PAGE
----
Plumes of Praise, Puffs of Pain
FDA's proposed OTP deeming regs receive mixed reaction
WASHINGTON -- Two comments underscore the tension permeating the tobacco world after the U.S. Food & Drug Administration (FDA) released its long-awaited proposed deeming regulations that would give it jurisdiction of other tobacco products (OTP) such as electronic cigarettes, cigars and pipe tobacco.
With little doubt, most of the commentary and media interest surrounded the burgeoning e-cig/e-vaping sector.
"It appears that the FDA is taking a science-based approach, and that the proposed rule itself defines a constructive process that recognizes that e-cigarettes are different than combustible cigarettes."
This favorable comment from Murray Kessler, head of the country's third-largest maker of combustible cigarettes, Lorillard, and No. 1 e-cig, blu, reflects the positive vibes shared among most major cigarette and e-cig players.
Then there's the pro-vaping advocates, the Smoke Free Alternatives Trade Association (SFATA). While the group backs FDA's efforts to ban underage sales of all tobacco products and to require ingredient listings and appropriate product labeling, SFATA argues that noncombustible products must be treated differently.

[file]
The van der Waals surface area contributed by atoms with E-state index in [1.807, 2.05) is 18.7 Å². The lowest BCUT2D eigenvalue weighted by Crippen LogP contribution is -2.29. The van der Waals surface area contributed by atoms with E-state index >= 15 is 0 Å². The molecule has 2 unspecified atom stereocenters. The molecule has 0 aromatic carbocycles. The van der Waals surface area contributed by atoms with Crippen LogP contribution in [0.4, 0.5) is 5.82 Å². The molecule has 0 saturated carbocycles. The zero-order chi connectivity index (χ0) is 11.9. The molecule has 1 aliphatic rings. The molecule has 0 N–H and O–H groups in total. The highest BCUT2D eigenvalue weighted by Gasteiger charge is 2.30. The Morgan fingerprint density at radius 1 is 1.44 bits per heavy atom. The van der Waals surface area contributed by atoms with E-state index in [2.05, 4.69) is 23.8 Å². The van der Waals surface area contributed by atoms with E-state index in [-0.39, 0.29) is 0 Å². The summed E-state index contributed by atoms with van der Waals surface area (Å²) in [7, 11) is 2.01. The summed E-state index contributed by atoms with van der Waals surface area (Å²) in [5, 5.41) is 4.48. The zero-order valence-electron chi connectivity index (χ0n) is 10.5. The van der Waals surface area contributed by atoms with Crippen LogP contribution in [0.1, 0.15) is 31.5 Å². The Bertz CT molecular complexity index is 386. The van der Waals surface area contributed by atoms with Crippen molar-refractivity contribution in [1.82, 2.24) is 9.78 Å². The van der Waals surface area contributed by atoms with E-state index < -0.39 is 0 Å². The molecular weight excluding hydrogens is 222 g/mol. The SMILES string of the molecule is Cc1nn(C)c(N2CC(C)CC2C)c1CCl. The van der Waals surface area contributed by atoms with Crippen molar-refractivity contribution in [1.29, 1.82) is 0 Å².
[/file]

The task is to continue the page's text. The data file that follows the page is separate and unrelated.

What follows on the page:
"The proposed regulations make clear the agency's intent to regulate all products in the same way, including vaporization and e-cigarette products that contain nicotine," the group's statement said. "While there is a need for appropriate and proportionate regulation of vaporizers and e-cigarettes, these products represent a new and unique category. They are technology products, not tobacco products. Trying to squeeze an innovative vapor product into a regulatory structure that was designed for traditional combustible and oral tobacco products is simply not appropriate."
Not Five Years Ago
Nearly five years after Congress granted the FDA regulatory authority over tobacco products, the agency released plans on Thursday to assume oversight of cigars, pipe tobacco and the rapidly burgeoning universe of electronic nicotine devices headlined by e-cigs; however, unlike the Family Smoking Prevention & Tobacco Control Act of 2009, FDA's newest initiative, the proposed deeming regulations, did not elicit the near-universal outcry across the tobacco landscape.